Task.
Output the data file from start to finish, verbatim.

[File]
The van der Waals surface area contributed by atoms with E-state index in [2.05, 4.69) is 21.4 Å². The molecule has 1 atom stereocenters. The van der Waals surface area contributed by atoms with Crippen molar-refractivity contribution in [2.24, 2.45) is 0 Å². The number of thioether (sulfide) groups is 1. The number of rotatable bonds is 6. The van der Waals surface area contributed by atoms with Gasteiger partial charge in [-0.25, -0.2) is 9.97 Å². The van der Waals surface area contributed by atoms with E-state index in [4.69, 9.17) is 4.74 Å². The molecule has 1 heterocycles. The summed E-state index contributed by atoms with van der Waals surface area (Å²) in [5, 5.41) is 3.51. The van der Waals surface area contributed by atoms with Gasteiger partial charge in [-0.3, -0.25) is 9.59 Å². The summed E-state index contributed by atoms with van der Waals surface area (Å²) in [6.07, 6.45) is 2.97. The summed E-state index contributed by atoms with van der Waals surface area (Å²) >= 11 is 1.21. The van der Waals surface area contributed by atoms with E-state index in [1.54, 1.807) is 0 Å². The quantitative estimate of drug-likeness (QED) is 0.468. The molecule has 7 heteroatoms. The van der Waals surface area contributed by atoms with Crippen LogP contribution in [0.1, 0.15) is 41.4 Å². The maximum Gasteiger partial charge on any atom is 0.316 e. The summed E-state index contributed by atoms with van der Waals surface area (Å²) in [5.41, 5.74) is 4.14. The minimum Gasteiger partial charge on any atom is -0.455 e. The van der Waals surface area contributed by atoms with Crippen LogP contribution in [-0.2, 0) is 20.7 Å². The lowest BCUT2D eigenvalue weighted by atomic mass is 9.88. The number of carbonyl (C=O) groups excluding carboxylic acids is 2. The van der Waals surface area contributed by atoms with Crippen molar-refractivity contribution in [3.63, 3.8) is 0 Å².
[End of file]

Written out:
The van der Waals surface area contributed by atoms with E-state index in [2.05, 4.69) is 21.4 Å². The molecule has 1 atom stereocenters. The van der Waals surface area contributed by atoms with Crippen molar-refractivity contribution in [2.24, 2.45) is 0 Å². The number of thioether (sulfide) groups is 1. The number of rotatable bonds is 6. The van der Waals surface area contributed by atoms with Gasteiger partial charge in [-0.25, -0.2) is 9.97 Å². The van der Waals surface area contributed by atoms with E-state index in [4.69, 9.17) is 4.74 Å². The molecule has 1 heterocycles. The summed E-state index contributed by atoms with van der Waals surface area (Å²) in [5, 5.41) is 3.51. The van der Waals surface area contributed by atoms with Gasteiger partial charge in [-0.3, -0.25) is 9.59 Å². The summed E-state index contributed by atoms with van der Waals surface area (Å²) in [6.07, 6.45) is 2.97. The summed E-state index contributed by atoms with van der Waals surface area (Å²) >= 11 is 1.21. The van der Waals surface area contributed by atoms with E-state index in [1.54, 1.807) is 0 Å². The quantitative estimate of drug-likeness (QED) is 0.468. The molecule has 7 heteroatoms. The van der Waals surface area contributed by atoms with Crippen LogP contribution in [0.1, 0.15) is 41.4 Å². The maximum Gasteiger partial charge on any atom is 0.316 e. The summed E-state index contributed by atoms with van der Waals surface area (Å²) in [5.41, 5.74) is 4.14. The minimum Gasteiger partial charge on any atom is -0.455 e. The van der Waals surface area contributed by atoms with Crippen LogP contribution in [-0.2, 0) is 20.7 Å². The lowest BCUT2D eigenvalue weighted by atomic mass is 9.88. The number of carbonyl (C=O) groups excluding carboxylic acids is 2. The van der Waals surface area contributed by atoms with Crippen molar-refractivity contribution in [3.63, 3.8) is 0 Å².